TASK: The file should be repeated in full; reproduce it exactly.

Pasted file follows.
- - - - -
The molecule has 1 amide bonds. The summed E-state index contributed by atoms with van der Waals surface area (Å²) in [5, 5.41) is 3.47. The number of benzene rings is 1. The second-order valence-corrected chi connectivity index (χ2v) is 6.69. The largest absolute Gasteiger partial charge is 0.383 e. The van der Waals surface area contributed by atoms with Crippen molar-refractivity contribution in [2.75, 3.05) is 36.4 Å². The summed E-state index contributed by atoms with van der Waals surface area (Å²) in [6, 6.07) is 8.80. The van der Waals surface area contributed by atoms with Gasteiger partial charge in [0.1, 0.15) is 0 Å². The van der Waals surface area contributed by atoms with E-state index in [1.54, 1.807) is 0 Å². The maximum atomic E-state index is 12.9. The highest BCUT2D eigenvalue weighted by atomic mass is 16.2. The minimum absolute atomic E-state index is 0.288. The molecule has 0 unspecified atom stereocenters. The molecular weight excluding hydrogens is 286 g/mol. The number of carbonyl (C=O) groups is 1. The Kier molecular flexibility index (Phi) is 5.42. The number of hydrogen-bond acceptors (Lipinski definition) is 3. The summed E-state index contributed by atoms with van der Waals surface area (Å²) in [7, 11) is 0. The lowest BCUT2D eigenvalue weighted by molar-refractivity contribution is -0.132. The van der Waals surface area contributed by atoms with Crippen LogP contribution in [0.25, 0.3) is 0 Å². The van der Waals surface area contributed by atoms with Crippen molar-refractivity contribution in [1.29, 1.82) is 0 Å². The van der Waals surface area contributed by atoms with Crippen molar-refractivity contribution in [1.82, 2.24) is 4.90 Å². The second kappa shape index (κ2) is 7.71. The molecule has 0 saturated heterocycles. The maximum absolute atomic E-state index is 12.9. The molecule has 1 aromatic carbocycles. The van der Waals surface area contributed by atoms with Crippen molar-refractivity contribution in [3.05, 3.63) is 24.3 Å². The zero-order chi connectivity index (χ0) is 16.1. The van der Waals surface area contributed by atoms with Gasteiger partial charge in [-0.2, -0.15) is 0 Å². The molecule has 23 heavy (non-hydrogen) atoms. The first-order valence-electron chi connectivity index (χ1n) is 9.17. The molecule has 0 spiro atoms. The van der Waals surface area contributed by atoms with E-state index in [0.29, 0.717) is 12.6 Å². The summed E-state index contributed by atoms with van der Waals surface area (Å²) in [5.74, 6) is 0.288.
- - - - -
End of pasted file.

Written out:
The molecule has 1 amide bonds. The summed E-state index contributed by atoms with van der Waals surface area (Å²) in [5, 5.41) is 3.47. The number of benzene rings is 1. The second-order valence-corrected chi connectivity index (χ2v) is 6.69. The largest absolute Gasteiger partial charge is 0.383 e. The van der Waals surface area contributed by atoms with Crippen molar-refractivity contribution in [2.75, 3.05) is 36.4 Å². The summed E-state index contributed by atoms with van der Waals surface area (Å²) in [6, 6.07) is 8.80. The van der Waals surface area contributed by atoms with Gasteiger partial charge in [0.1, 0.15) is 0 Å². The van der Waals surface area contributed by atoms with E-state index in [1.54, 1.807) is 0 Å². The maximum atomic E-state index is 12.9. The highest BCUT2D eigenvalue weighted by atomic mass is 16.2. The minimum absolute atomic E-state index is 0.288. The molecule has 0 unspecified atom stereocenters. The molecular weight excluding hydrogens is 286 g/mol. The number of carbonyl (C=O) groups is 1. The Kier molecular flexibility index (Phi) is 5.42. The number of hydrogen-bond acceptors (Lipinski definition) is 3. The summed E-state index contributed by atoms with van der Waals surface area (Å²) in [7, 11) is 0. The lowest BCUT2D eigenvalue weighted by molar-refractivity contribution is -0.132. The van der Waals surface area contributed by atoms with Crippen LogP contribution in [0.25, 0.3) is 0 Å². The van der Waals surface area contributed by atoms with Crippen molar-refractivity contribution in [1.29, 1.82) is 0 Å². The van der Waals surface area contributed by atoms with Crippen molar-refractivity contribution in [1.82, 2.24) is 4.90 Å². The second kappa shape index (κ2) is 7.71. The molecule has 0 saturated heterocycles. The maximum absolute atomic E-state index is 12.9. The molecule has 1 aromatic carbocycles. The van der Waals surface area contributed by atoms with Crippen molar-refractivity contribution in [3.05, 3.63) is 24.3 Å². The zero-order chi connectivity index (χ0) is 16.1. The van der Waals surface area contributed by atoms with Gasteiger partial charge in [-0.2, -0.15) is 0 Å². The molecule has 23 heavy (non-hydrogen) atoms. The first-order valence-electron chi connectivity index (χ1n) is 9.17. The molecule has 0 spiro atoms. The van der Waals surface area contributed by atoms with E-state index in [0.29, 0.717) is 12.6 Å². The summed E-state index contributed by atoms with van der Waals surface area (Å²) in [5.74, 6) is 0.288.